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Media > Recent and Archival
April 9, 2012

Pot’s High on Agenda

By: Laurel J. Sweet

Boston Herald

Legislators in Massachusetts are considering a new initiative that would make medical marijuana legally available in the state. With the support of MAPS founder Rick Doblin, Ph.D., and others, Massachusetts voters submitted over 80,000 signatures in support of the new law. If passed, Massachusetts would become the 17th state to contradict the federal government’s unethical and increasingly unpopular refusal to allow the medical uses of marijuana.


Originally appearing here.

Medical marijuana advocates say they’ll take their “humanitarian” cause to the ballot if the Legislature won’t pass it, but top Bay State cops and prosecutors caution that using pot is not a victimless crime, and legalizing it could put Massachusetts at odds with the feds, who are still battling murderous drug cartels and growers.

The issue is expected to heat up the Gardner Auditorium tomorrow, when the Joint Committee on Public Health holds a hearing on the initiative spearheaded by Richard Elliott Doblin of the Multidisciplinary Association for Psychedelic Studies. “There’s no doubt about it: Either through the Legislature or a ballot initiative, there will be medical marijuana in Massachusetts,” vowed Doblin, 58, of Belmont, whose supporters gathered 80,710 certified voter signatures to make marijuana available as a painkiller to people with cancer, AIDS, glaucoma and other unspecified maladies.

“It raised a lot of questions about possible abuse,” Worcester District Attorney Joseph Early Jr., president of the District Attorneys Association, said. “It suggests you could prescribe marijuana for a headache or an ankle sprain.”

“We’ve had several murders involving marijuana dealers being ripped off,” Early said, questioning how well the cultivation, transport and marketing of medical marijuana can be separated from criminal endeavors. Still, he said, “You have to have compassion. You can’t be labeled conservative, you can’t be labeled liberal on this when you’re talking about a cancer patient who can’t hold down food.”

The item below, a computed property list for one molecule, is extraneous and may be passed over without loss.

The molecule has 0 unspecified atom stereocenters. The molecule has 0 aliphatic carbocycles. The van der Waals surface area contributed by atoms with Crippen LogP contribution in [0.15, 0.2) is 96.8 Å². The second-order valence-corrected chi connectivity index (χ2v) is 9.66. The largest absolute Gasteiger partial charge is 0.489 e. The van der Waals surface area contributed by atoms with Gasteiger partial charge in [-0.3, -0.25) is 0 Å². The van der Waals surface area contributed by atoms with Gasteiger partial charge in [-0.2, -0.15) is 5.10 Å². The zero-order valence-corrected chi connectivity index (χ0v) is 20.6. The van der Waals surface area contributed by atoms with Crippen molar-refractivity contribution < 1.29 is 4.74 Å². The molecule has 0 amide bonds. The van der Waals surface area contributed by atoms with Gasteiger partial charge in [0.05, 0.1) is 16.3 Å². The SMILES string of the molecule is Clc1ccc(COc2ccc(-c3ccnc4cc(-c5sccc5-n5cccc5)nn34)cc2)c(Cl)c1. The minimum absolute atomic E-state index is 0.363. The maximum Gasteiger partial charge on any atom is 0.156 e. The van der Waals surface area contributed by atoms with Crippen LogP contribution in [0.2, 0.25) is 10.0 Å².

A. Wayne Sampson of the Massachusetts Chiefs of Police Association said his group also has concerns about the proposed legalization: “We don’t want to be put in the middle of a situation where the citizens vote to allow a law that the federal government says it will prosecute.”

Doblin counters that crime and cartels can be cut out by legalizing domestic suppliers. By forcing patients to turn to the black market to ease their pain, “we’re endorsing murder,” he said. “The more that you can create a domestic production market, the more you take away from the cartels.”

The Humanitarian Medical Use of Marijuana bill would protect registered patients, doctors, caregivers and prescription pot dispensers from local and state penalties, but not from the U.S. Drug Enforcement Administration. Patients could possess a 60-day supply of marijuana. Storage and cultivation would be restricted to designated nonprofit treatment centers.

Linda Brantley of the New England Coalition for Cancer Survivorship said, “For a lot of people who use (marijuana), it alleviates nausea, it alleviates pain symptoms. Why should people, when they’re in terrible pain and unable to eat and unable to sleep, be thrust into the position of doing something illegal?”

Sixteen states, including Maine, Vermont and Rhode Island, have legalized medical marijuana. If the Legislature rejects or fails to act on the measure by May 2, certified signatures of 11,485 voters are needed to place a binding question on the November ballot.


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